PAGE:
"Speed Racer" proved disappointing, off-putting, and even boring.  One essential problem for me was the way in which the main ethical dilemma of the movie wasn't a dilemma at all:  Speed's temptation by Royalton to rake in millions as part of a huge, soulless corporation.  Speed proved to be too pure and honorable to accept Royalton's offer, and Royalton, in turn, proved to be a flat character:  obviously evil from the outset, showing his true colors to Speed the very moment that Speed refused to sign Royalton's contract.  Another problem was how insanely CGI-driven the effects were:  images come at you in a full-frontal assault, with constantly whipping camera angles and overly stylish smash cuts from one character to the next, all attempting to reflect the spirit of the original animé.  A movie this cartoonish might be great fun for kids (and this is, undoubtedly, a kids' movie first and foremost), but the lack of real suspense is going to leave the adults in the audience feeling empty.  The film's flashy, cotton-candy palette emphasized the style-over-substance nature of the story, and the painfully corny dialogue, which tried so hard to be funny, constantly fell flat.  The result was an insipid narrative gruel.  I found it very hard to care for any of the main characters, and that's entirely the fault of the flaccid script, which wanted to devote more time to racing than to character development.  A shame, that:  intra-familial conflict would have added depth to the story; Royalton could have been the source of a rift between Speed and his father, but instead, the dad/son conflict came via the contrived subplot involving the Japanese racing family, the strangely surnamed Togokahns.  (Note:  Korean actor-singer Rain plays scion Taejo Togokahn; when the Togokahn logo is shown, the script under the logo is Korean, not Japanese.  Note, too, that Togokahn isn't a plausibly Japanese surname.)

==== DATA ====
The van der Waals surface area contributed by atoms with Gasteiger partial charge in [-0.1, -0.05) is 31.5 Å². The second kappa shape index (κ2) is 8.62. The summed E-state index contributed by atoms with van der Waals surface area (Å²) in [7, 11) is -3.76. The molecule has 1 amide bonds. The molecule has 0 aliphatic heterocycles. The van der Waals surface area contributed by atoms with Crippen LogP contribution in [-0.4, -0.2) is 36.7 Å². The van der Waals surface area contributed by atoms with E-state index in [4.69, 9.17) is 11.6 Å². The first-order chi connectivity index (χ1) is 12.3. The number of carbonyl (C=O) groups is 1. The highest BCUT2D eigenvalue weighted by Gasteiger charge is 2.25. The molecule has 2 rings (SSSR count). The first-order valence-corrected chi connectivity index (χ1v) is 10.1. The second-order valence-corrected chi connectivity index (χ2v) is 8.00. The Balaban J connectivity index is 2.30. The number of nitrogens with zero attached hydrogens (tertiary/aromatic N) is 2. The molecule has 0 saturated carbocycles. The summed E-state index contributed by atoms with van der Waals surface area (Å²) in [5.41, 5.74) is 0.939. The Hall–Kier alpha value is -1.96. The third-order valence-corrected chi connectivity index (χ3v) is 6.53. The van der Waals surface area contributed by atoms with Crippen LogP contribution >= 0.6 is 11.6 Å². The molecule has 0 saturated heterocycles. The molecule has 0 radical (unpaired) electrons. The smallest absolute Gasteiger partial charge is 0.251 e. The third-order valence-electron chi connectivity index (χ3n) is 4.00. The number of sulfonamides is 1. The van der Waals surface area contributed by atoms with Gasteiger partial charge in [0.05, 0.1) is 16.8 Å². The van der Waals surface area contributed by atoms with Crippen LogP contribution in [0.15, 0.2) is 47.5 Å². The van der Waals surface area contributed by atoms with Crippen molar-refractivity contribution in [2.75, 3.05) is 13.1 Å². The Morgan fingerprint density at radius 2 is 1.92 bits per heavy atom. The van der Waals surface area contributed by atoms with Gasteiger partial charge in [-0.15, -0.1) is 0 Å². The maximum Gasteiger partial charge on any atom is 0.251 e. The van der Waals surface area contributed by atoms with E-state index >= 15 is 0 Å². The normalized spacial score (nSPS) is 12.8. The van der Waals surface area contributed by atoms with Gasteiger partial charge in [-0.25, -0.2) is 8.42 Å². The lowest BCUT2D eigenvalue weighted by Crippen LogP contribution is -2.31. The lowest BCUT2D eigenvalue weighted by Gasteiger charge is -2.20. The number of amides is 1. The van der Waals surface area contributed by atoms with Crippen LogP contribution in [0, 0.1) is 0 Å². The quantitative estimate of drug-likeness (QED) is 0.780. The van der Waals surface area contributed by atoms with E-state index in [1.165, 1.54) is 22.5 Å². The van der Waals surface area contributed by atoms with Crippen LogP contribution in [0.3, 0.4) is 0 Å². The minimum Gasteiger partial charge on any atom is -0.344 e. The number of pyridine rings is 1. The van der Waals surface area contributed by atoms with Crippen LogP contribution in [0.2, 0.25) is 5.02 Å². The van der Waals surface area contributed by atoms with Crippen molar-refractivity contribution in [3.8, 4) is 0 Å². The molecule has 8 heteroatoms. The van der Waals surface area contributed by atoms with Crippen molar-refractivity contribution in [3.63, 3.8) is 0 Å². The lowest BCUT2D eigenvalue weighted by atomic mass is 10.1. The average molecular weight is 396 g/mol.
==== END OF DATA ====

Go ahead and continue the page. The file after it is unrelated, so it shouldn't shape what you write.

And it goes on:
The acting wasn't always on point, either.  John Goodman and Susan Sarandon did the best they could with the lines they were given, but Emile Hirsch—whom I consider a fine actor—came off as a discount Hayden Christensen in this movie:  wooden and unapproachable.  Rain's Taejo was fairly poorly acted, and Paulie Litt as Spritle was, alas, positively awful as child actors go.  Only Roger Allam, as the evil Royalton, seemed to be having any fun in his role; Allam has been quoted as saying he modeled his performance on the behavior of thinker and cultural critic Christopher Hitchens at his most pugnacious.  (There's even a physical resemblance between Allam and Hitchens, pre-cancer.  To be honest, I would never have made the Allam-Hitchens connection had I not stumbled upon that interview quote, but once that connection was made known, it was impossible to un-see.)  Part of the problem with the acting might not have been the actors so much as the directors, who I gather were aiming for something deliberately overwrought and corny.  For the kids, you see.

A better story, a real sense of danger, and more fleshed-out characters (I feel especially sorry for Ricci's Trixie) would have made this a much better movie.  I've heard that, over the years since 2008, "Speed Racer" has gone from being considered a box-office turd to being praised as a cult classic, but to be honest, I just don't see it.  It strikes me as the kind of movie you enjoy when you're maybe six years old, then you cringe at the memory of liking it when you're sixteen.  All in all, "Speed Racer" felt like a race car uselessly spinning its wheels.

*It's pronounced "wuh-CHOW-skee," not "wuh-KOW-skee."

1 comment:

John Mac said...

I always enjoy your reviews. You watch so I don't have to!